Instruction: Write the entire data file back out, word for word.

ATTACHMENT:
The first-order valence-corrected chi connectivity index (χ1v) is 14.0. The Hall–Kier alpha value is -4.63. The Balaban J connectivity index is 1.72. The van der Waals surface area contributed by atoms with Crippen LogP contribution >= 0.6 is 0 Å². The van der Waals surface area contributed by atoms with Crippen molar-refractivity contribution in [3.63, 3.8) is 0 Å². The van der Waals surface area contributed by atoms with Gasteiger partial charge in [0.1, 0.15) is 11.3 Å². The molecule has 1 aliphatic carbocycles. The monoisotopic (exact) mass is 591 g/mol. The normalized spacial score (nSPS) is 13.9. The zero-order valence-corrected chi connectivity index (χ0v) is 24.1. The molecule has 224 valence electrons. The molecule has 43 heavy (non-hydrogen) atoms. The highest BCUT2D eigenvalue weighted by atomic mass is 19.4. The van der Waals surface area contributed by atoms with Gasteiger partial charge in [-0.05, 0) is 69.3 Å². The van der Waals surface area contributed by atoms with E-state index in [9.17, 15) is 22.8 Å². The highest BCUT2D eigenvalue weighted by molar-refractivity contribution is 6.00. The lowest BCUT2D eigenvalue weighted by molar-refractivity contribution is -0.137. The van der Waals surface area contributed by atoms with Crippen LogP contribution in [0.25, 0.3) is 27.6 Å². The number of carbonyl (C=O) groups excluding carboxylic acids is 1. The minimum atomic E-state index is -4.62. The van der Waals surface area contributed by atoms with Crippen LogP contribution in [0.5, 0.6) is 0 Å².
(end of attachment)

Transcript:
The first-order valence-corrected chi connectivity index (χ1v) is 14.0. The Hall–Kier alpha value is -4.63. The Balaban J connectivity index is 1.72. The van der Waals surface area contributed by atoms with Crippen LogP contribution >= 0.6 is 0 Å². The van der Waals surface area contributed by atoms with Crippen molar-refractivity contribution in [3.63, 3.8) is 0 Å². The van der Waals surface area contributed by atoms with Gasteiger partial charge in [0.1, 0.15) is 11.3 Å². The molecule has 1 aliphatic carbocycles. The monoisotopic (exact) mass is 591 g/mol. The normalized spacial score (nSPS) is 13.9. The zero-order valence-corrected chi connectivity index (χ0v) is 24.1. The molecule has 224 valence electrons. The molecule has 43 heavy (non-hydrogen) atoms. The highest BCUT2D eigenvalue weighted by atomic mass is 19.4. The van der Waals surface area contributed by atoms with Gasteiger partial charge in [-0.05, 0) is 69.3 Å². The van der Waals surface area contributed by atoms with E-state index in [9.17, 15) is 22.8 Å². The highest BCUT2D eigenvalue weighted by molar-refractivity contribution is 6.00. The lowest BCUT2D eigenvalue weighted by molar-refractivity contribution is -0.137. The van der Waals surface area contributed by atoms with Crippen LogP contribution in [0.25, 0.3) is 27.6 Å². The number of carbonyl (C=O) groups excluding carboxylic acids is 1. The minimum atomic E-state index is -4.62. The van der Waals surface area contributed by atoms with Crippen LogP contribution in [0.5, 0.6) is 0 Å².